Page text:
Why Formatted Data Fields Always Need Input Masks

by on 10/18/16 at 3:52 pm

In the world of forms, there are two types of data input found on text fields. There’s data input that has no format (characters only). Then there’s data input that has a format (characters and symbols). You should not treat both types of data input the same.

Many designers put the responsibility on the user to format their data input. This causes major user experience problems when users fill out formatted data fields.

Format Uncertainty Leads to Abandonment

When users type their input they will notice that it isn’t formatted. This will make them wonder whether they should type the symbols in or not. This uncertainty can make some users uncomfortable and lead them to abandon the form.

Users who choose to type in the format will need to press extra keys to include the symbols. More typing increases their chance of making errors. This can slow them down even more and give them more reason to abandon the form.

format-uncertainty

Not only that but now there’s uncertainty on which symbols to use for the format. For example, users could use hyphens or periods to separate strings on a phone number. On a date, they could use slashes or hyphens.

The uncertainty of which format to use creates more mental work for the user. It also makes them question whether their data input will be valid or not.

Lack of Formats Make It Hard to Correct Mistakes

There are users who will choose not to add any symbols to their input just to be on the safe side. But the downside to this is that any mistakes they make will be hard to find and correct.

format-correction

For example, a credit card number displayed without hyphens is hard to check and correct. The user isn’t going to memorize the entire number because it’s too long (up to 19 digits). Instead, they’ll scan a small set of numeric strings on the card to check their input.

They’re going to struggle to find which number they’re on each time they look back at their input. The lack of format makes all the numbers run together causing confusion. The fact that a credit card number can use the same digit more than once only makes it more confusing.

Format Your Fields with Input Masks

The best way to fix this user experience problem is to use input masks on formatted data fields. Input masks will auto insert the correct format in the field as the user types their input. They don’t have to type any symbols.

input-masks

They no longer have to worry about which format to use or leaving it out. It eliminates format uncertainty which will prevent form abandonment. Seeing their input in the correct format will make checking and correcting mistakes easier.

You should apply input masks to data fields that have a specific format. These are data that contain symbols, such as time, dates, phone numbers, postal codes, social security, serial numbers and credit card numbers.

Treat Formatted Data Fields Like VIPs

Most text fields require characters only. But those that require symbols for a specific format deserve special attention. Don’t ignore them and leave the user to figure out the format. Take responsibility for the data input you get and always use input masks to specify your format.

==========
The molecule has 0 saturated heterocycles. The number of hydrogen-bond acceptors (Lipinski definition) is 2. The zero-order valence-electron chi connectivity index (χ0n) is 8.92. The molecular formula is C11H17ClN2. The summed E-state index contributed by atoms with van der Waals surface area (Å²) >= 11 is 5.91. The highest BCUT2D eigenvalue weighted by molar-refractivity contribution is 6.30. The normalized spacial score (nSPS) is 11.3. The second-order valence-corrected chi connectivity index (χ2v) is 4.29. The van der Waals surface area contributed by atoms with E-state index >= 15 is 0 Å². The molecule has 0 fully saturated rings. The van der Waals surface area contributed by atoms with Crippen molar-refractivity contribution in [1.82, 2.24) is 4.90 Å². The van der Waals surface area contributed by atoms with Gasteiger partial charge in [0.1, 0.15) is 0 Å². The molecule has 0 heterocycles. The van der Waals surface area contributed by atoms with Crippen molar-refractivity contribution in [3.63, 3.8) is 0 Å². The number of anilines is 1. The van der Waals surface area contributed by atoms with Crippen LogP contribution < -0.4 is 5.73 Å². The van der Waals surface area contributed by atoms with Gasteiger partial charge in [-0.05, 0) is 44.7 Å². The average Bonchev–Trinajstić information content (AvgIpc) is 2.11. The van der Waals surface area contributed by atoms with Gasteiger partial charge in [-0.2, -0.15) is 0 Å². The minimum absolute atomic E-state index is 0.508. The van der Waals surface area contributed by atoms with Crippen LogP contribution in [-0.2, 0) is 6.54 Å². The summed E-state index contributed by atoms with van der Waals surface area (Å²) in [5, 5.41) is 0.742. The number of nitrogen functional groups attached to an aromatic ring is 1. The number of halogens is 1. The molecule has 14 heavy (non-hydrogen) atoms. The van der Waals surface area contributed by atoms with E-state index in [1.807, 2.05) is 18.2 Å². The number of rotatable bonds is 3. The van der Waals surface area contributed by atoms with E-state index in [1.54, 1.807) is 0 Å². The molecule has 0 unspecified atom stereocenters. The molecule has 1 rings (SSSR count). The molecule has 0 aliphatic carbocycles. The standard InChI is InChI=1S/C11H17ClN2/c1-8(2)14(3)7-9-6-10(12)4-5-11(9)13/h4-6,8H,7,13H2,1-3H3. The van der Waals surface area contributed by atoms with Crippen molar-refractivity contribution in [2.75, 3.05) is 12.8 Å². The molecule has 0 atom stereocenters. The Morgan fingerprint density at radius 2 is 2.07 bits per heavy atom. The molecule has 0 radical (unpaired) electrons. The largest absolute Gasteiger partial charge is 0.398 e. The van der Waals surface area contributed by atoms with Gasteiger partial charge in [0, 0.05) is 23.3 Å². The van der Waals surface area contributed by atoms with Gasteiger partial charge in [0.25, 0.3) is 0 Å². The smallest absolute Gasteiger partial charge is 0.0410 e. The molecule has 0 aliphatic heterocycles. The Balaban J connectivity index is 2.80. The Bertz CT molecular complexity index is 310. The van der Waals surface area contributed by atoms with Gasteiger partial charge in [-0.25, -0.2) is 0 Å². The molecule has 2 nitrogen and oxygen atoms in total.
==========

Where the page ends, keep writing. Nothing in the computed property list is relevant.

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7 Responses to “Why Formatted Data Fields Always Need Input Masks”

  1. Šime Vidas

    Oct 18th, 2016

    Which library for this would you recommend?

  2. Vincent

    Oct 19th, 2016

    This can get quite annoying if the user types the characters added in the input mask (e.g. the dashes in the credit card number) and then inserts an incorrect character.

    This could be compensated for by e.g. still accepting the mask’s characters, but discard them when they’re in the mask’s characters’ place. But the implementation of that can get unwieldy, with a significant risk of introducing bugs in input patterns that you didn’t think of, degrading the user’s experience.

    Therefore, I tend to err at the side of caution and do not tamper with the user’s input. Instead, I tend to be forgiving – accept the user typing dashes or leaving them out, and clearly indicate while typing whether the format is valid of not (and it will be valid most of the time due to the forgiveness).

  3. Luis

    Oct 19th, 2016

    Recently hit a wall when trying to make a CC number input trigger the numerical keyboard on mobile.

    Currently, it seems you can’t have both, so it’s one thing or the other.

    So, as about 50% of my conversions come from mobile (and rapidly growing), I opted for unmasked fields until I can find a better solution.

    • Luis

      Oct 19th, 2016

      Sorry, I forgot to mention the problem is to trigger the correct, numerical keyboard on a masked input.

  4. Davide

    Nov 9th, 2016

    From a UX point of view this is absolutely correct and input masks are a better experience.

    HOWEVER from an implementation perspective on the web this is much easier said than done. I am yet to find an open source plugin that both optimises input masks AND native mobile numeric and date virtual keyboards.
    Also in practice interfering with users keypress by adding separators as they type introduces lots of bugs on device keyboards.

    So if you are making sacrifices for one user group over another you need to be very careful about who gets the ‘optimal’ experience.

  5. Daniel J Dominguez

    Nov 29th, 2016

    Be careful with using Input Masks if you want to target people with disabilities as well. Input masks do not work well with screen readers. An alternative to this would be:
    https://github.com/filamentgroup/politespace
    It only formats when the user’s focus leaves the field and unformats when they focus on it again.

Leave a Reply to Daniel J Dominguez